The pressure is on for many organisations to be ‘seen to be using big data’.
Designing and implementing big data programmes is a unique challenge, but “data is crucial to the way government delivers services for citizens, improves its own systems and processes, and makes decisions.” (NAO, 2019).
It is not about technology
The difference now is that the challenge has evolved from gripes around just technology and integration (hands up if you’ve built a successful Hadoop data ‘lake’) to also encompass people and ethics.
We are told in the media that business decisions are increasingly more data-driven, but our ability to locate increasingly smaller needles in increasingly bigger haystacks is still limited by the abilities of employees as analysts to leverage information, and them being able to navigate the growing importance for responsible data handling and access.
Companies have realised that metadata, lineage and data governance help address this; but have also realised that (despite the promises of AI and data science) making effective and appropriate use of big data is still quite a lot of hard work, and costly. Speed of interpretation and inference are everything; the job of the analyst and business decision makers to deliver insight using big data solutions is only getting harder.
There is a need to grow in-house core data capabilities
What does this mean for enterprise? At DMW, we are seeing a growing trend in clients wanting to take ownership back of analytics, data capabilities and data stores from outsourced suppliers and System Integrators. This is to bring their staff closer to information, understand its value, and improve capability in analytical decision making.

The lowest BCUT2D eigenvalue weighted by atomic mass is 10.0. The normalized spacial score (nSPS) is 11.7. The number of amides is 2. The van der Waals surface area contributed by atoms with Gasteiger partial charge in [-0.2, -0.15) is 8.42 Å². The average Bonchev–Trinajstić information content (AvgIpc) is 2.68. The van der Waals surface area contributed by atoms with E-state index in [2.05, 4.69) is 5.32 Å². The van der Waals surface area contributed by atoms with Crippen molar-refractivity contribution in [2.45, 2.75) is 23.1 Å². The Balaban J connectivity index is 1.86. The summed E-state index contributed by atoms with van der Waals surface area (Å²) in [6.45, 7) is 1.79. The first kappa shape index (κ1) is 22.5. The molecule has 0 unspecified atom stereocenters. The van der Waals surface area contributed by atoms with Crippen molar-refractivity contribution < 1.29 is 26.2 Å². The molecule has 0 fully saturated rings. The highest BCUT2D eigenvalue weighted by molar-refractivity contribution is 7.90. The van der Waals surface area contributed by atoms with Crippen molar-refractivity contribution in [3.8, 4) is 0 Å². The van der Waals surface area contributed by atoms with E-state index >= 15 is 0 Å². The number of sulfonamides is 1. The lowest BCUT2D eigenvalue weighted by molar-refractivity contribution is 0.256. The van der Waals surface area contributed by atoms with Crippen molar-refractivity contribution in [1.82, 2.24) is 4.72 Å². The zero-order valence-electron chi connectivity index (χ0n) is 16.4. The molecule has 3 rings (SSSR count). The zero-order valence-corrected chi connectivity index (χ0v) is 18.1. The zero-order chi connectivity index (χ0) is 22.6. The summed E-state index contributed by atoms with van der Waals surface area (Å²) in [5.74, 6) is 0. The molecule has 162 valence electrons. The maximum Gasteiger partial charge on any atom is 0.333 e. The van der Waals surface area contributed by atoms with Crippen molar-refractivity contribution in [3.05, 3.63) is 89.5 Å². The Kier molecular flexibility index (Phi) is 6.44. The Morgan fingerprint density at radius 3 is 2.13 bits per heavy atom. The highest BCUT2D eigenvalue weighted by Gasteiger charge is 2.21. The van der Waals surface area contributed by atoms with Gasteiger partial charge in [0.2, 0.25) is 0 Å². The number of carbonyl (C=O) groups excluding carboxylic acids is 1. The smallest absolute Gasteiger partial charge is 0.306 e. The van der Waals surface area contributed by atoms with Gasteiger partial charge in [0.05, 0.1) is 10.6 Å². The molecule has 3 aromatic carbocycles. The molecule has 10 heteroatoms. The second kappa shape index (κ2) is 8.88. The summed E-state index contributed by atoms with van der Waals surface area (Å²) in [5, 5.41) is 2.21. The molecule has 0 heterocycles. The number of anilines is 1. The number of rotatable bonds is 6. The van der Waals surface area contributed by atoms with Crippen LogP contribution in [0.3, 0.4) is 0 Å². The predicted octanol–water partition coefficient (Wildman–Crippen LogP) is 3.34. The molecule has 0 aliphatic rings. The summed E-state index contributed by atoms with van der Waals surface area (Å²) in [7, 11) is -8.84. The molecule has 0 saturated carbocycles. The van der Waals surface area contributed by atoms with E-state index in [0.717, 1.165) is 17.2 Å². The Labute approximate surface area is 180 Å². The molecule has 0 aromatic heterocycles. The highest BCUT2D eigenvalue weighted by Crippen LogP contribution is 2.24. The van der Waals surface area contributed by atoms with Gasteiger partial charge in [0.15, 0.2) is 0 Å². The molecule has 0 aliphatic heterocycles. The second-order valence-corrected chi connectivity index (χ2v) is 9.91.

This, coupled with convergence of data standards, improves ease of integration and adoption of open source technologies, as well as providing them with more self-sufficiency. However, they still struggle with understanding how to achieve it.
Empowering your people to try and test ideas
With the maturing of cloud, ephemeral platforms, automation, agile and DevOps practice, we believe that the industry is at a tipping point, and learning to herd your data critters, and accepting that it is pointless (and impossible) to tame the data beast, is key. The days of running a costly big data and analytics estate are gone.
To succeed in data, businesses must empower their staff to break down the data sources and the problem; and leverage technology that no longer needs to differentiate data as ‘big’.
This means changing skills, knowledge and ways of working. It also means investing in a data and analytics practice that doesn't just straddle business and technology; but blur their ongoing interaction.
Orienting around blended data and analytics expertise and multi-disciplinary teams responsible for not just delivering, but qualifying value, maintains delivery standards and contributes back to communities, allowing for the shepherding of knowledge.
Unicorns don’t exist, but by enabling staff to test ideas and leverage solutions, they can grow sustainably themselves - and you can produce plenty of horses.
DMW has significant experience in delivering successful big data projects within the public and private sectors. Read one of our case studies below: